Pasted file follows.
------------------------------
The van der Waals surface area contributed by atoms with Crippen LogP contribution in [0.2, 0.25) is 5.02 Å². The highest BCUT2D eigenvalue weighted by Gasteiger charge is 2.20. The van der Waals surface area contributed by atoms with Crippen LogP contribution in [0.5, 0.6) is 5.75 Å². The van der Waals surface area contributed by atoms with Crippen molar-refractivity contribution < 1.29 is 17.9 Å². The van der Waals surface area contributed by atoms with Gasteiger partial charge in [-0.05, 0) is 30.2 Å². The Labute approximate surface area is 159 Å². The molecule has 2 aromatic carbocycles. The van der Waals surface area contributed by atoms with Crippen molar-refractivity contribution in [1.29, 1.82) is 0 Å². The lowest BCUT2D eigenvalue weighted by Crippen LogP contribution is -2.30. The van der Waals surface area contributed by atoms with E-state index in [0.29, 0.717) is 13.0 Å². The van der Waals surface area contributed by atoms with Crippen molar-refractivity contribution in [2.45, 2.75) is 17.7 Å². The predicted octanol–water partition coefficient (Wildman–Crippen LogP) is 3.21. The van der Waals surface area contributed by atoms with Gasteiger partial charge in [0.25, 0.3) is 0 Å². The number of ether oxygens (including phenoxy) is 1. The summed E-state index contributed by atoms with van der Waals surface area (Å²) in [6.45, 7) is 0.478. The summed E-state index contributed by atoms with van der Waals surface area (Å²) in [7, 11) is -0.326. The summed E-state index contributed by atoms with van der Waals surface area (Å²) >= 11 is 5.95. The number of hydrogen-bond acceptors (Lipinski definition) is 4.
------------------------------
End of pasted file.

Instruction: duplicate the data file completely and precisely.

The van der Waals surface area contributed by atoms with Crippen LogP contribution in [0.2, 0.25) is 5.02 Å². The highest BCUT2D eigenvalue weighted by Gasteiger charge is 2.20. The van der Waals surface area contributed by atoms with Crippen LogP contribution in [0.5, 0.6) is 5.75 Å². The van der Waals surface area contributed by atoms with Crippen molar-refractivity contribution < 1.29 is 17.9 Å². The van der Waals surface area contributed by atoms with Gasteiger partial charge in [-0.05, 0) is 30.2 Å². The Labute approximate surface area is 159 Å². The molecule has 2 aromatic carbocycles. The van der Waals surface area contributed by atoms with Crippen molar-refractivity contribution in [1.29, 1.82) is 0 Å². The lowest BCUT2D eigenvalue weighted by Crippen LogP contribution is -2.30. The van der Waals surface area contributed by atoms with E-state index in [0.29, 0.717) is 13.0 Å². The van der Waals surface area contributed by atoms with Crippen molar-refractivity contribution in [2.45, 2.75) is 17.7 Å². The predicted octanol–water partition coefficient (Wildman–Crippen LogP) is 3.21. The van der Waals surface area contributed by atoms with Gasteiger partial charge in [0.25, 0.3) is 0 Å². The number of ether oxygens (including phenoxy) is 1. The summed E-state index contributed by atoms with van der Waals surface area (Å²) in [6.45, 7) is 0.478. The summed E-state index contributed by atoms with van der Waals surface area (Å²) in [7, 11) is -0.326. The summed E-state index contributed by atoms with van der Waals surface area (Å²) >= 11 is 5.95. The number of hydrogen-bond acceptors (Lipinski definition) is 4.